We've had our CommandBox FusionReactor Module out for about 6 months now which lets you easily enable FusionReactor on your CommandBox servers. It works for Lucee and Adobe servers alike and requires no manual installation. All you need to do is install the module and add in your license key with these two commands:
CommandBox> install commandbox-fusionreactor CommandBox> fusionreactor register "XXXXX-XXXXX-XXXXX-XXXXX-XXXXX"
As more people are starting to use CommandBox to start their Adobe ColdFusion and Lucee servers, I've gotten the question of where to find their log files. The servers that CommandBox starts are full fledged servers with a web admin and all the same log files you'd expect. However, CommandBox skips the vendor installer and uses the WAR files of each engine for a quick and lightweight deployment that can be deleted later and won't conflict with other servers, no matter how many you have.
There's a lot of command tools out there written by developers to help them automate all sorts of tasks from code refactoring, linting, and builds. Node has become a popular tool to write reusable tools that can be run from the command line, but many CF developers don't realize that CommandBox has allowed developers to [do this nativley in CFML](https://ortus.gitbooks.io/commandbox-documentation/content/developing/commands/developing_commands.html) for years now.
One of the cool things that CommandBox allows you to do is run CFML code directly from the command line via the execute command, or on Unix as a natively-executable hash bang script! This opens up all sorts of doors for scheduling cron jobs and whatnot that you can write in CFML much faster and easier than using bash or shell scripts. One common question is how to access the database from one of these scripts.
This is a guest post by Eric Peterson.
I had a unique use-case the other day, and I wanted to share the solution with you all.
ColdBox modules have revolutionized the way that CFML developers can reuse and organize code. Modules follow an HMVC, or Hierarchical MVC pattern that allows you to not only break apart your CFML app into smaller chunks, but to stack those pieces into a hierarchy that really makes sense of your code. We also call this module inceptions-- the act of nesting modules inside of each other.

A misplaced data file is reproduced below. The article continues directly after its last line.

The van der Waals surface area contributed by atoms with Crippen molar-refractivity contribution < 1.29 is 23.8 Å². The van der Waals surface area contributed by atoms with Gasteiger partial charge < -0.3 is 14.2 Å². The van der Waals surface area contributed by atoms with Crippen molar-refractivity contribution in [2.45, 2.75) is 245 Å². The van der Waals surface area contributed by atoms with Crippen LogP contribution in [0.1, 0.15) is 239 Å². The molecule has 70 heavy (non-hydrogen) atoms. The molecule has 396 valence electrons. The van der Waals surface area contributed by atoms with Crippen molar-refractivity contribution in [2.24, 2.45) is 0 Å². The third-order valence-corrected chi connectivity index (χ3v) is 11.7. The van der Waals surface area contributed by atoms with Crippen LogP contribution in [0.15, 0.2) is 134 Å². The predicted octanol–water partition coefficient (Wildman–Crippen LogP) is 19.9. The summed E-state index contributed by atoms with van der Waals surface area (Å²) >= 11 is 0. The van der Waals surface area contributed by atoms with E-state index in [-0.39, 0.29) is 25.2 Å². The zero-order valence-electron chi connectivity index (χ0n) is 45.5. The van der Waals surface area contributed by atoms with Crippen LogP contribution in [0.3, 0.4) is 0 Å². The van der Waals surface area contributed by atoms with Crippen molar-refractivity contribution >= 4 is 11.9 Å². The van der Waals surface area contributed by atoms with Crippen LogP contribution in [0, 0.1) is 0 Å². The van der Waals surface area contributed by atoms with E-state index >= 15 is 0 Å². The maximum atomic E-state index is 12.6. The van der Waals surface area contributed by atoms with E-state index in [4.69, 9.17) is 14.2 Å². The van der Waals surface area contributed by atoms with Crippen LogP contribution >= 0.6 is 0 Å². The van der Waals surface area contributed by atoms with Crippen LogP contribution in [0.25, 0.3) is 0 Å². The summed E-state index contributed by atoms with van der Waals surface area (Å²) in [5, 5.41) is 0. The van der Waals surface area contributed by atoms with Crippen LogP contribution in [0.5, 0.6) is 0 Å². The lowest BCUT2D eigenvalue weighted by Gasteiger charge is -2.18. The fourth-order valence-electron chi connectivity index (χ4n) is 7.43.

So with that in mind, a question came across the ColdBox Google group today asking about how to access events from within nested modules and how that manifests itself in the URL. Before I responded, I spun up a quick site in CommandBox to test and I found to my dismay that the answer was very difficult to find in our docs. As such, I figured a quick blog post was in order since it's fairly easy to set up if you know what to do.
This is our final installment of the 12 Tips of (CommandBox) Christmas and we hope you've learned some new tricks! In this last segment, we'll cover setting up custom error pages for your CommandBox-based web servers. This applies to all CF engines that you start and can help you add a bit of polish to a CommandBox-powered site you want to make public!
As we continue with our 12 Tips of (ContentBox) Christmas, we at Ortus Solutions are giving you a gift of developer productivity, we will share a few tips and tricks that will keep giving all year around. Brad Wood is also doing 12 Tips of (CommandBox) Christmas.
How do I get started with ContentBox?
Merry Christmas everyone! We hope you had special time with your family and loved ones. You may have a new year's resolution to learn something new. Well, why wait when you can learn something new right now! Today in our 12 tips of (CommandBox) Christmas, we'll do a quick crash course on semantic versioning, or semver as you'll oft see it called. You may think you know everything, but keep reading and I'll bet you learn something.